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Six years later, New York Times mentions that the Maldives is not sinking

Six years later, New York Times mentions that the Maldives is not sinking

By Jo Nova

A little tiny delated backdown from extreme climate hype begins

In 2018, a study of aerial photos of 700 Pacific Islands showed that 89% were the same size or growing. This rather destroyed the idea that sea levels were swallowing small nations. The New York Times said nothing. Indeed, the only Pacific things shrinking were deserted sand drifts. No islands bigger than 10 hectares were getting smaller. Measured in square kilometers that’s “0.1”. Despite the media headlines and delegations from Kiribati and Tuvulu begging for money to hold back the tide, no islands with people living on them were shrinking. None, not one island in the Pacific big enough to matter, was disappearing. The largest 630 islands in the Pacific were had not being touched by climate change for decades.

In 2023 another study of 1,100 islands came to the same conclusion. To find that many islands they included things as small as one thousandth of a square kilometer — we’re talking about spits of sand 10 meters square. (There are whales larger than that.)  The Kench team studied islands in the Indian Ocean too. In one case, they sliced, diced and drilled through one poor island in the Maldives and discovered it had a history like tossed salad. The ocean had churned and turned every part of it.

Now, six years later, the New York Times is catching up on one small part  — the Maldives, they admit, are not vanishing like they were supposed to. But the Times are still not saying that the original study came out in 2018, and that hundreds of media stories on sea levels were wrong, out of date and pointless, and all the claims of damage by Pacific Islanders were not just grossly exaggerated but utterly baseless. They’re not saying that all the anxiety that ideological scientists and sloppy journalists have whipped up has probably harmed the very islanders they pretended to care about. They’re not admitting that this must have been obvious to many of the islanders who lived there, surely, but who were happy to milk the fake crisis for all it was worth.

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The Vanishing Islands That Failed to Vanish

By Raymond Zhong

Then, not very long ago, researchers began sifting through aerial images and found something startling. They looked at a couple dozen islands first, then several hundred, and by now close to 1,000. They found that over the past few decades, the islands’ edges had wobbled this way and that, eroding here, building there. By and large, though, their area hadn’t shrunk. In some cases, it was the opposite: They grew. The seas rose, and the islands expanded with them.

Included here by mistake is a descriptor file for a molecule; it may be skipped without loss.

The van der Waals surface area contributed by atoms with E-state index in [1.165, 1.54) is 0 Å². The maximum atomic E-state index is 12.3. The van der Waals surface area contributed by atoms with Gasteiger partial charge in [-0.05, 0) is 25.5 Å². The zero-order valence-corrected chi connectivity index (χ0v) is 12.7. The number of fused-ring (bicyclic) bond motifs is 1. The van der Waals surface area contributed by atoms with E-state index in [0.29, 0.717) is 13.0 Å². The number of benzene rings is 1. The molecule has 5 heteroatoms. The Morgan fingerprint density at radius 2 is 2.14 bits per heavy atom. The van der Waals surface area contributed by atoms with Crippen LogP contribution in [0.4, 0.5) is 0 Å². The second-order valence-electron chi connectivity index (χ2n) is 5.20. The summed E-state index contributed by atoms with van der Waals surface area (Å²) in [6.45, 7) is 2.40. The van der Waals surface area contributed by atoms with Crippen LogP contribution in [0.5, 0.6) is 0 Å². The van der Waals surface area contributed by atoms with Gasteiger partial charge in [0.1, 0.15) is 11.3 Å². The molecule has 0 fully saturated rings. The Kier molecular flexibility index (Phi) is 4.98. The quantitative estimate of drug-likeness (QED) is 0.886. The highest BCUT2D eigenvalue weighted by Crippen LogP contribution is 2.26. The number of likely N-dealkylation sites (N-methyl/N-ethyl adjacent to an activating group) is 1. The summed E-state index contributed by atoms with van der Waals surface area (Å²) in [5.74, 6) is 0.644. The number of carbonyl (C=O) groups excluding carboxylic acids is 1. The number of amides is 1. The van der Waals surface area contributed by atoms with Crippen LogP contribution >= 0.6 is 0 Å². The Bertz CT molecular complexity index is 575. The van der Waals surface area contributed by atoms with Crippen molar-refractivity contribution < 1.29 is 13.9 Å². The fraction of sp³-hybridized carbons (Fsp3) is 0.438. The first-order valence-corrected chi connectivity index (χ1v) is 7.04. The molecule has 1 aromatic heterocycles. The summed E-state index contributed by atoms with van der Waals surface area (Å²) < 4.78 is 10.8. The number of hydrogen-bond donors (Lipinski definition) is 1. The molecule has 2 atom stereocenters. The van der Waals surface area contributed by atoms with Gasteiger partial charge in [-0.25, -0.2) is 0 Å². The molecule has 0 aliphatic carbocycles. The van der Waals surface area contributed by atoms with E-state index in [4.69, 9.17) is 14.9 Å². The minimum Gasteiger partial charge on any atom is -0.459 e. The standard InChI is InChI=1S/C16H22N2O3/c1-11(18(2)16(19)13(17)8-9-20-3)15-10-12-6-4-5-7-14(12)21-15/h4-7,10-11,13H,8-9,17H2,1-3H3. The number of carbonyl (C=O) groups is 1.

Scientists have come to understand some but not all of the reasons for this….

And it’s always bad news, even when islands are stable:

Only later did scientists discover a key piece of their more recent history: Swings in sea level, they realized, had drowned and exposed the islands several times through the ages. Which didn’t bode particularly well for them today, now that global warming was causing the oceans’ rise to speed up.

The Times is pretending that the “surprise” here just means that the ocean giveth as much as it taketh away. It’s a bit of subsidence and a bit of churn. The seas, they say, nonsensically are still rising. (Of course). In the world of socialist propaganda, past wild swings in sea level don’t mean that the climate has always changed, and modern  swings might be natural too. It just means ominously bad stuff, which… segue into a mention of man-made climate change.

They’re still not asking the sea level experts any hard questions, like, why didn’t you tell us this before, since we’ve had satellites since 1979? Didn’t you notice?

They’re not wondering if the UN knew this years ago and did nothing to inform the world.

The Times doesn’t question the sacred cow of rising sea levels — are the estimates of annual sea level rise really accurate? I mean, if no islands are disappearing, could those satellite estimates be wrong? Why do 1,000 tide gauges show seas are rising only 1mm a year, whereas the satellites say it’s 3mm a year? Is that because the satellite data was calibrated to a falling tide gauge in Hong Kong? Is it true that the raw satellite data showed very little rise in the 1990s, and that a lot of the rise is due to man-made adjustments?

And of course the biggy, the baddest question of all, if the islands are not sinking, the seas are not rising much, so is climate change all bollocks?



Duvat, V. K. E. (2018). A global assessment of atoll island planform changes over the past decadesWiley Interdisciplinary Reviews: Climate Change, e557. doi:10.1002/wcc.557

Kench, P.S., Liang, C., Ford, M.R. et al. (2023) Reef islands have continually adjusted to environmental change over the past two millennia. Nat Commun 14, 508